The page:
95 CHAPTER NINE PROGRAMING OF THE HUMAN SETTLEMENT CRISTO REY Problem Statement One of the main characteristics/potentials of the members of acentamientos humanos is that people there have chosen who they will live with. From the beginning the immigrants form organizations that are composed of people with similar past goals and culture. This condition is hard to obtain when a regular person buys a house within an existing neighborhood. The main goal of this project is to create a housing organization that keeps and develops the social relations that from the beginning helped the formation of these neighborhoods. In order to achieve this goal the design program will include different types of social conditions for the neighbors to use on special occasion in addition to their everyday life. These spaces will be shaped through the organization of necessary elements such as the housing units, retaining walls, roads and utilities. Purpose by the character of the people who will inhabit the neighborhood. Before describing the size and name of the spaces that are going to be part of the future the space. Only then we can understand the presence of certain spaces in the program such as farms and productive landscapes. Immigrants The unequal development in Peru has increased the differences between the coast and the other regions; between the urban and rural areas. Under this situation, Lima has become the political, economical, administrative, educational center of Peru.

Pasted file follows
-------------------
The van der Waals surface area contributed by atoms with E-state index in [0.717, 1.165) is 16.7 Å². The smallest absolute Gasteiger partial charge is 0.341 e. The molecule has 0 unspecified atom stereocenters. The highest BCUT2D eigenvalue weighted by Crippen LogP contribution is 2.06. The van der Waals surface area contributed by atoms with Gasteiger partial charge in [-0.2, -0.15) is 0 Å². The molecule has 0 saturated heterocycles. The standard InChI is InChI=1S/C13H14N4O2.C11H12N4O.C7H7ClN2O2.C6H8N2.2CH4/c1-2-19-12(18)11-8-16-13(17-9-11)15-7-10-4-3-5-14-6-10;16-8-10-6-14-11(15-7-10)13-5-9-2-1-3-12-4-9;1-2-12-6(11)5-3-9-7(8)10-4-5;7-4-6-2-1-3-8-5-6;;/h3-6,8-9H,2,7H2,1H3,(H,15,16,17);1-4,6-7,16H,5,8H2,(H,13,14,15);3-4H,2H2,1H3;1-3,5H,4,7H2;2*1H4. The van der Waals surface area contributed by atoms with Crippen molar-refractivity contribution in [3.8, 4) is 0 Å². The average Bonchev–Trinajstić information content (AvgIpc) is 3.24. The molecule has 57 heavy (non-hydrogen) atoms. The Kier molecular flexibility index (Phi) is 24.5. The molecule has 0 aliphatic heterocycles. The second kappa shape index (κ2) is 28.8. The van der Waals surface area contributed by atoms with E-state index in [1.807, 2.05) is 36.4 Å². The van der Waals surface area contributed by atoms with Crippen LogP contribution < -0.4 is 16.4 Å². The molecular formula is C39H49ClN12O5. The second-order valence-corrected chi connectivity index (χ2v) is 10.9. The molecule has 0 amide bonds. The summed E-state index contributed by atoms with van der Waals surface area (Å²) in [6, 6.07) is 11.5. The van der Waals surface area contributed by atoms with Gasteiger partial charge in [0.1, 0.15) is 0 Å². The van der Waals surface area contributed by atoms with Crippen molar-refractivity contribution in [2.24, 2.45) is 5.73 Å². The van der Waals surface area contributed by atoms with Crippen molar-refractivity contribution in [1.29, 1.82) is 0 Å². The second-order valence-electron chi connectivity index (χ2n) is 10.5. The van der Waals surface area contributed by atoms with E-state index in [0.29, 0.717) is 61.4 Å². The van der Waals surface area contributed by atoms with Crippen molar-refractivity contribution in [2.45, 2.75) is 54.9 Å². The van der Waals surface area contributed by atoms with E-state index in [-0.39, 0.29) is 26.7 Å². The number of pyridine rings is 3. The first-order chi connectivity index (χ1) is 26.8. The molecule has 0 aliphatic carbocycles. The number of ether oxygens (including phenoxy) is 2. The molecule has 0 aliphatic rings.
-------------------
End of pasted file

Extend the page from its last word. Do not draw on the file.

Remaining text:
96 Figure 146. Population migrating to Lima 1 Figure 147. Typical immigrant girl 2 From the 1970s, Lima became the destination for people from other provinces, who come to the capital searching for better living conditions; education, jobs, and health services. These groups of immigrants who have similar cultural background, formed temporary settlements at the limits of the city. Years later these settlements became permanent and Lima grew to its current size; now it holds 30% of the total population of Peru. Thirty years later the immigrant phenomenon hasnt stopped, these migration keeps shaping the capital and using the few spaces left. If in the past the immigrants moved to the deserts, now they have to occupy the arid mountains. Statistics describe the immigrant population as people mostly between 15-34 years oldeducation: elementary sometimes high schoolwork: agriculture. General use requirements Existing master plan issues: As it was mentioned before the immigrants occupy the land illegally, they moved there because it is the only free space in the city. Eventually they get organized and formalize their situation by either buying the land or working on the transference from the owner (government or private) to them (longest process). Due to the initial-illegal nature of the occupation, these settlements lack of any formal master plan. The restrictions are only given by the extremely hard topographic conditions of the territory.